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Turbotrainers: Good for you, bad for bike?(3 posts)

Turbotrainers: Good for you, bad for bike?huffer
Aug 2, 2003 2:08 PM
Colder weather is only a few months away (dammit), and I was thinking of using a turbotrainer this winter to keep fit, instead of the sationary bike I used last year. I want to use the same bike I ride outdoors on the trainer, but my concern is that this will end up trashing the headset(or other parts) because of the extra stress placed on the bike from it being locked into a straight upright position. The bike would be ridden hundreds of miles in this fixed postion. This has got to be bad for the bike, right?
Yes & probably not, but a suggestion...cory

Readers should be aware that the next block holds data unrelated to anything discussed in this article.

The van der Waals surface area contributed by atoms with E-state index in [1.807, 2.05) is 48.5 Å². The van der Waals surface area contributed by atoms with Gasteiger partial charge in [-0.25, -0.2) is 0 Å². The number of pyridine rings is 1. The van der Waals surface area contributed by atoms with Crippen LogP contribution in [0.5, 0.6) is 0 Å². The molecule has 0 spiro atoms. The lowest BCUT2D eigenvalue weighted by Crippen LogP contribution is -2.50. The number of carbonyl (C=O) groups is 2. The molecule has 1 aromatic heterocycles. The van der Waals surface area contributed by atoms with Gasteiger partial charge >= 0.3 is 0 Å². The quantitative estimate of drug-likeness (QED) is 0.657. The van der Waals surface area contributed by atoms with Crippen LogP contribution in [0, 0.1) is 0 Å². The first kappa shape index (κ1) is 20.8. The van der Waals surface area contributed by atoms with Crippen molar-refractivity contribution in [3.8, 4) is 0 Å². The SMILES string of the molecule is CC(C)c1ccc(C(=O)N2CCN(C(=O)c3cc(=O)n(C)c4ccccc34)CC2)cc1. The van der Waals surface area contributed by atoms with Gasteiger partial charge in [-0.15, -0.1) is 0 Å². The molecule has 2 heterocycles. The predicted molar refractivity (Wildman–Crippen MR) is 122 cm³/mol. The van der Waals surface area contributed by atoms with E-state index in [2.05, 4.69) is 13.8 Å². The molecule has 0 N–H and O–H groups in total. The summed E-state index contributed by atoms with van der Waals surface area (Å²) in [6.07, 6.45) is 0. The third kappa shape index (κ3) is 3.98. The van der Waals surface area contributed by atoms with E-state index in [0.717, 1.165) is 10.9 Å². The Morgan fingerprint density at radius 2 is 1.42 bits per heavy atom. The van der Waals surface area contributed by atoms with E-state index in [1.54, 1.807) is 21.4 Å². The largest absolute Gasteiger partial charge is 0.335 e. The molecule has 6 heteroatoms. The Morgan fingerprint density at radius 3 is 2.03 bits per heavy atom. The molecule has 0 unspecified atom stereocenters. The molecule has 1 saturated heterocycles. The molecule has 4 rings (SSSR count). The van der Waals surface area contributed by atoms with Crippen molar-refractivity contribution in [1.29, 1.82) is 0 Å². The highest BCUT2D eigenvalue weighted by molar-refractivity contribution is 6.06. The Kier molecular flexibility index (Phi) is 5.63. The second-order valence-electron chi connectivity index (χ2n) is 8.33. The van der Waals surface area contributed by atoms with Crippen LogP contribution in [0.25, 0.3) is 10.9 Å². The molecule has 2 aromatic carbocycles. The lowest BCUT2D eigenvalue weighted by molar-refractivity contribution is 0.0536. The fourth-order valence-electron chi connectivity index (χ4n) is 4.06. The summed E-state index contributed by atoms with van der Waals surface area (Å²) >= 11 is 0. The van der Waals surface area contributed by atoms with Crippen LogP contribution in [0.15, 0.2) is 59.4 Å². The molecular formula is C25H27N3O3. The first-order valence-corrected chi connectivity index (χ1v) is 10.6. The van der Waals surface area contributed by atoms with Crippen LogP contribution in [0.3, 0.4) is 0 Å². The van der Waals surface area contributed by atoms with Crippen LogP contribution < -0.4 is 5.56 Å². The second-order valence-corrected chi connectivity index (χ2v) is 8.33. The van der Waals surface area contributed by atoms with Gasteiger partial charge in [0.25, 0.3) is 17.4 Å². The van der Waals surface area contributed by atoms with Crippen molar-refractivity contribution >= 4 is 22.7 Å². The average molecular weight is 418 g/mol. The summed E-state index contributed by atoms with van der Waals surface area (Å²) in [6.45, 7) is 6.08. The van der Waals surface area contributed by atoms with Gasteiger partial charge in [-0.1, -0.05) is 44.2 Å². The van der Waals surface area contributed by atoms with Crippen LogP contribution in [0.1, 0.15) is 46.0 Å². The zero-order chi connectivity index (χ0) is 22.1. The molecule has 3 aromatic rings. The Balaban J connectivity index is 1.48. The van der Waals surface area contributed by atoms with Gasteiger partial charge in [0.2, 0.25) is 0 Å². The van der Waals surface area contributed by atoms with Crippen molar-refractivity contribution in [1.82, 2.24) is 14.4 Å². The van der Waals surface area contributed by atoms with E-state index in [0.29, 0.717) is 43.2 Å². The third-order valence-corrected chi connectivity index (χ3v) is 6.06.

Aug 3, 2003 6:13 PM
My singlespeed, which started life nearly 20 years ago as a 15-speed Trek tourer, has been my trainer bike for five or six years. It's a medium-decent frame (Reynolds 531), but nothing special. No sign of any problems in heavy use by a Clydesdale on the road in summer and in the den in winter.
On the other hand, I'd be a little leery of putting one of my good bikes in that thing. I don't believe it would hurt it, but....
What a lot of people do is pick up an old bike at someplace like the Salvation Army, and use that on the trainer. It would cost $20-$30 where I live, and it doesn't have to do much. If you can approximate your ordinary position and keep air in the rear tire, that's about all you need. Actually that's what the Trek did for a couple of years until I decided to convert to SS.
Thanks Cory, what I'll probably do is...huffer
Aug 3, 2003 7:45 PM
get myself a junker to train on in the winter. I don't want to risk trashing a Chris King headset or Ouzo Pro fork, so I'll just burn through a few Road Masters or whatever. Lots cheaper to replace.